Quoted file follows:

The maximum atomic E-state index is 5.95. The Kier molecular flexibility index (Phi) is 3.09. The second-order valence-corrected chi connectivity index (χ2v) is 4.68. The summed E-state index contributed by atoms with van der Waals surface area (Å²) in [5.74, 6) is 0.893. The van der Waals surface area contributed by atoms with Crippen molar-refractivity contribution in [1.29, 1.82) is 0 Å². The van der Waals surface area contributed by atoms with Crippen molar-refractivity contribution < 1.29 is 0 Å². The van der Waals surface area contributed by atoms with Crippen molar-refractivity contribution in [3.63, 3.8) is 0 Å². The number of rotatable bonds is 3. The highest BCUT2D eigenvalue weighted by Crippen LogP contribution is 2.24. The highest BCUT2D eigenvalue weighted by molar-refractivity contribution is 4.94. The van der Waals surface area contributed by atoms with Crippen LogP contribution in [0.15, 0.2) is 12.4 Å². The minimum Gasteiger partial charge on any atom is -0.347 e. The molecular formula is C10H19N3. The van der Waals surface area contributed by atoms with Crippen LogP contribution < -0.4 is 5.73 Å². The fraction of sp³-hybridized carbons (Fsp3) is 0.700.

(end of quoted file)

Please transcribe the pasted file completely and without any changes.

The maximum atomic E-state index is 5.95. The Kier molecular flexibility index (Phi) is 3.09. The second-order valence-corrected chi connectivity index (χ2v) is 4.68. The summed E-state index contributed by atoms with van der Waals surface area (Å²) in [5.74, 6) is 0.893. The van der Waals surface area contributed by atoms with Crippen molar-refractivity contribution in [1.29, 1.82) is 0 Å². The van der Waals surface area contributed by atoms with Crippen molar-refractivity contribution < 1.29 is 0 Å². The van der Waals surface area contributed by atoms with Crippen molar-refractivity contribution in [3.63, 3.8) is 0 Å². The number of rotatable bonds is 3. The highest BCUT2D eigenvalue weighted by Crippen LogP contribution is 2.24. The highest BCUT2D eigenvalue weighted by molar-refractivity contribution is 4.94. The van der Waals surface area contributed by atoms with Crippen LogP contribution in [0.15, 0.2) is 12.4 Å². The minimum Gasteiger partial charge on any atom is -0.347 e. The molecular formula is C10H19N3. The van der Waals surface area contributed by atoms with Crippen LogP contribution < -0.4 is 5.73 Å². The fraction of sp³-hybridized carbons (Fsp3) is 0.700.